Date of Award


Degree Type


Degree Name

Master of Science in Kinesiology



First Advisor

Alessandra Adami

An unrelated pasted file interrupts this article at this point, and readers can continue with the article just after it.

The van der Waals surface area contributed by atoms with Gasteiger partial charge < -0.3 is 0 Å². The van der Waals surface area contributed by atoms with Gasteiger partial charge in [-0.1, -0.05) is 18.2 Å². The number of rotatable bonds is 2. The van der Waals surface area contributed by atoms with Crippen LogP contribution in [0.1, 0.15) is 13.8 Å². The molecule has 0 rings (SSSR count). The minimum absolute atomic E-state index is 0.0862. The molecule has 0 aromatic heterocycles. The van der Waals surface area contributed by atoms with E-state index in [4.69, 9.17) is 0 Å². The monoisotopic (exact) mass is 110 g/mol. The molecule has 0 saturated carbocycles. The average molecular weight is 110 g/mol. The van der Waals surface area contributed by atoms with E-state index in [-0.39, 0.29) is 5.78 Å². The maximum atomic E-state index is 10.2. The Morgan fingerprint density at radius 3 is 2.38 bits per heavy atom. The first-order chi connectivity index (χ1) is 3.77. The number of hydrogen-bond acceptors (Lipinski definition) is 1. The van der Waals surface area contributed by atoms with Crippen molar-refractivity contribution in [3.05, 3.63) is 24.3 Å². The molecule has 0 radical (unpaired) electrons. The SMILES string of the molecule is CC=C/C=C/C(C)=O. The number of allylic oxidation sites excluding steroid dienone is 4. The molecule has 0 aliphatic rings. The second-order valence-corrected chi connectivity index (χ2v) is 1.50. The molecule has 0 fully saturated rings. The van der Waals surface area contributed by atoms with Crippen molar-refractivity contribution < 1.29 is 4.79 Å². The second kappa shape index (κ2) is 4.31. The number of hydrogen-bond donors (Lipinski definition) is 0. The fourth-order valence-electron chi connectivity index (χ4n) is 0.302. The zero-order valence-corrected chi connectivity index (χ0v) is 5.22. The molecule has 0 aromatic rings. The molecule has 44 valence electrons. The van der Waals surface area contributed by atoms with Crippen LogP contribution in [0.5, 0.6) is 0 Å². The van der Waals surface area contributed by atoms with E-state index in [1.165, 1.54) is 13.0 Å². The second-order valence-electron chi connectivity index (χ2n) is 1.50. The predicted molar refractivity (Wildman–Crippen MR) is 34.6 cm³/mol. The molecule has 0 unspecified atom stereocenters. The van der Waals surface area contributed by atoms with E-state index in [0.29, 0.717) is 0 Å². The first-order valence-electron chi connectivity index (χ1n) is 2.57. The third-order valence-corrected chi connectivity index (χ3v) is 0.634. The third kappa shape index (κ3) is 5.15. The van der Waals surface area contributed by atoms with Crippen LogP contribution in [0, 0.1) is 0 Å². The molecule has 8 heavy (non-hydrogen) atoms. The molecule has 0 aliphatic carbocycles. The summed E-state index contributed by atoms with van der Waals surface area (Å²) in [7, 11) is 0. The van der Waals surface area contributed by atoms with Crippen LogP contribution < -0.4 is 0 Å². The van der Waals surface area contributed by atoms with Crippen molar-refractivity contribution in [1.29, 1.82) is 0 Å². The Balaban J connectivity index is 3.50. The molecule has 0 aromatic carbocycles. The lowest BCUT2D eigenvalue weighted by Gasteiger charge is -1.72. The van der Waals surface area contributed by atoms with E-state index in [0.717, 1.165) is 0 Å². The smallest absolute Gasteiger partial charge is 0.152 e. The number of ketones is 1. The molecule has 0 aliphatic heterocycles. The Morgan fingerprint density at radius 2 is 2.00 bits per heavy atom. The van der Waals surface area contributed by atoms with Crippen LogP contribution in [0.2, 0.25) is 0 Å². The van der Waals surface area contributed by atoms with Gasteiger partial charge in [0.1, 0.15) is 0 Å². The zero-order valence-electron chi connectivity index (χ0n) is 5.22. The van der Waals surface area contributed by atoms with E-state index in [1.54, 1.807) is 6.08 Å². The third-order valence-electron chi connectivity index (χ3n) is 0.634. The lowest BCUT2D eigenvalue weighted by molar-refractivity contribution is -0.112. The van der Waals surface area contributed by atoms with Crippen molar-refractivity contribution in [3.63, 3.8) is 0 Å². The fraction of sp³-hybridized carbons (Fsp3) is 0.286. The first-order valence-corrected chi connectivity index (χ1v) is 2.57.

Near infra-red spectroscopy (NIRS) is a noninvasive methodology that allows in vivo measurement of the skeletal muscle tissue metabolism. Recently, a novel, of short duration, NIRS-based approach, based on a brief set of muscle contractions followed by a series of repeated intermittent arterial occlusions, has been validated to determine the skeletal muscle oxygen consumption (mV̇ O2) recovery rate constant (k, min-1), which is proportional to the muscle oxidative capacity. However, since its relatively recent introduction, the validity of this approach in investigating the difference in lower limb muscle oxidative capacity between female and male individuals is still unclear. Aim: The overall aim of the current study was to determine whether sex plays a major role in determine k when comparing young individuals exposed to a long-term endurance-based training. Methods: We administered two NIRS-based protocols: 1) a traditional test, where after a ~10 s muscle contraction a series of 15 arterial occlusion is administered to measure the mV̇ O2 recovery kinetics and estimate k; and, 2) a newly designed, protocol (called experimental), modified version of 1, to inquiry about changes in k at three different levels of tissue oxygenation (high, medium, low). Both protocols were administered at the level of the vastus lateralis (VL) and the medial gastrocnemius (GS) skeletal muscles, during four separate visits (1 for the traditional and 3 for the experimental NIRS-based protocols). Results: A group of 17 females and 12 males successfully completed the study. The traditional protocol showed a high test-retest reproducibility in both muscle sites under investigation (VL: CV = 9.0%, ICC = 0.76; GS: CV = 6.0%, ICC = 0.91). The experimental protocol showed a good to very good reproducibility ICC (range 0.80 – 0.92) and CV (range 8.70 – 16.30%) in both muscles (ICC range: 0.80 to 0.92), despite reporting a larger variability than the traditional independently of the muscle tested. Factorial analysis on the traditional protocol revealed that sex had a statistically significant effect on the participants k value (P = 0.008), and that on average k was significantly lower in the VL muscle in females than males. In the experimental protocol, the 3-way ANOVA showed no interaction between (sex) x (muscle site) x (TSI oxygenation level) but confirmed a statistically significant effect when these factor are considered independently. Furthermore, independently of VL or GS, post hoc analysis reported a significant difference in k values (P < 0.001) when this is determined on a low oxygenation level than the high and medium ones, which was no different from each other. Conclusion: the NIRS-based protocol is a valid and reproducible methodology to assess the skeletal muscle oxidative capacity in two representative locomote muscles in young individuals. Our findings suggest that female endurance trained subjects have a lower muscle oxidative capacity in the locomotor muscles compared to peer males. Therefore, our results seem to suggest that sex is an important factor in determining one of the functional ‘properties’ of the muscle metabolism.



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